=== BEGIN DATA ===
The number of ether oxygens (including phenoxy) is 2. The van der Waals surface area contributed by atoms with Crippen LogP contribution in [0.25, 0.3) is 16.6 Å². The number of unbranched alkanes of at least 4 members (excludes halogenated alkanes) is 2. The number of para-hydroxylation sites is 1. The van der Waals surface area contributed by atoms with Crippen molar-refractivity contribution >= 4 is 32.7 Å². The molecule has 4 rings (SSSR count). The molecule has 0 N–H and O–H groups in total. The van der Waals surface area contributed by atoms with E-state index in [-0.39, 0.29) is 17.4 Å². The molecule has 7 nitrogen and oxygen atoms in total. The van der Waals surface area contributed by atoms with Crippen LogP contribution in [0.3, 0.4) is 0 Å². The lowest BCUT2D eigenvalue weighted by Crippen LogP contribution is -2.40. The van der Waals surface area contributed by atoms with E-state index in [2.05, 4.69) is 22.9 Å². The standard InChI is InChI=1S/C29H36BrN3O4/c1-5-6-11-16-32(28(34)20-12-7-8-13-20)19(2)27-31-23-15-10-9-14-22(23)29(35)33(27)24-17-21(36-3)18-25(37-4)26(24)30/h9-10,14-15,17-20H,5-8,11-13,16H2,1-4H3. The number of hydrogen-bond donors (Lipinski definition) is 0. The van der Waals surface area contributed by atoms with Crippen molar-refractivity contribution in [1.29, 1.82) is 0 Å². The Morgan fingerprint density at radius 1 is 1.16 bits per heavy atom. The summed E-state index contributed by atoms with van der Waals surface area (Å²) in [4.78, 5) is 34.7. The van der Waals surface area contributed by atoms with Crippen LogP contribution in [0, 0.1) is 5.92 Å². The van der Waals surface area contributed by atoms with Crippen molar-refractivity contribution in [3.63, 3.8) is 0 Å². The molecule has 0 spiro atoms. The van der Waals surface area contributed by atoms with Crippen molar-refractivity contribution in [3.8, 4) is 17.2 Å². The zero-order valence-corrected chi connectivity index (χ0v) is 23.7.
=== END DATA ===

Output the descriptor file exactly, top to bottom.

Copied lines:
The number of ether oxygens (including phenoxy) is 2. The van der Waals surface area contributed by atoms with Crippen LogP contribution in [0.25, 0.3) is 16.6 Å². The number of unbranched alkanes of at least 4 members (excludes halogenated alkanes) is 2. The number of para-hydroxylation sites is 1. The van der Waals surface area contributed by atoms with Crippen molar-refractivity contribution >= 4 is 32.7 Å². The molecule has 4 rings (SSSR count). The molecule has 0 N–H and O–H groups in total. The van der Waals surface area contributed by atoms with E-state index in [-0.39, 0.29) is 17.4 Å². The molecule has 7 nitrogen and oxygen atoms in total. The van der Waals surface area contributed by atoms with Crippen LogP contribution in [0.3, 0.4) is 0 Å². The lowest BCUT2D eigenvalue weighted by Crippen LogP contribution is -2.40. The van der Waals surface area contributed by atoms with E-state index in [2.05, 4.69) is 22.9 Å². The standard InChI is InChI=1S/C29H36BrN3O4/c1-5-6-11-16-32(28(34)20-12-7-8-13-20)19(2)27-31-23-15-10-9-14-22(23)29(35)33(27)24-17-21(36-3)18-25(37-4)26(24)30/h9-10,14-15,17-20H,5-8,11-13,16H2,1-4H3. The number of hydrogen-bond donors (Lipinski definition) is 0. The van der Waals surface area contributed by atoms with Crippen molar-refractivity contribution in [1.29, 1.82) is 0 Å². The Morgan fingerprint density at radius 1 is 1.16 bits per heavy atom. The summed E-state index contributed by atoms with van der Waals surface area (Å²) in [4.78, 5) is 34.7. The van der Waals surface area contributed by atoms with Crippen LogP contribution in [0, 0.1) is 5.92 Å². The van der Waals surface area contributed by atoms with Crippen molar-refractivity contribution in [3.63, 3.8) is 0 Å². The molecule has 0 spiro atoms. The van der Waals surface area contributed by atoms with Crippen molar-refractivity contribution in [3.8, 4) is 17.2 Å². The zero-order valence-corrected chi connectivity index (χ0v) is 23.7.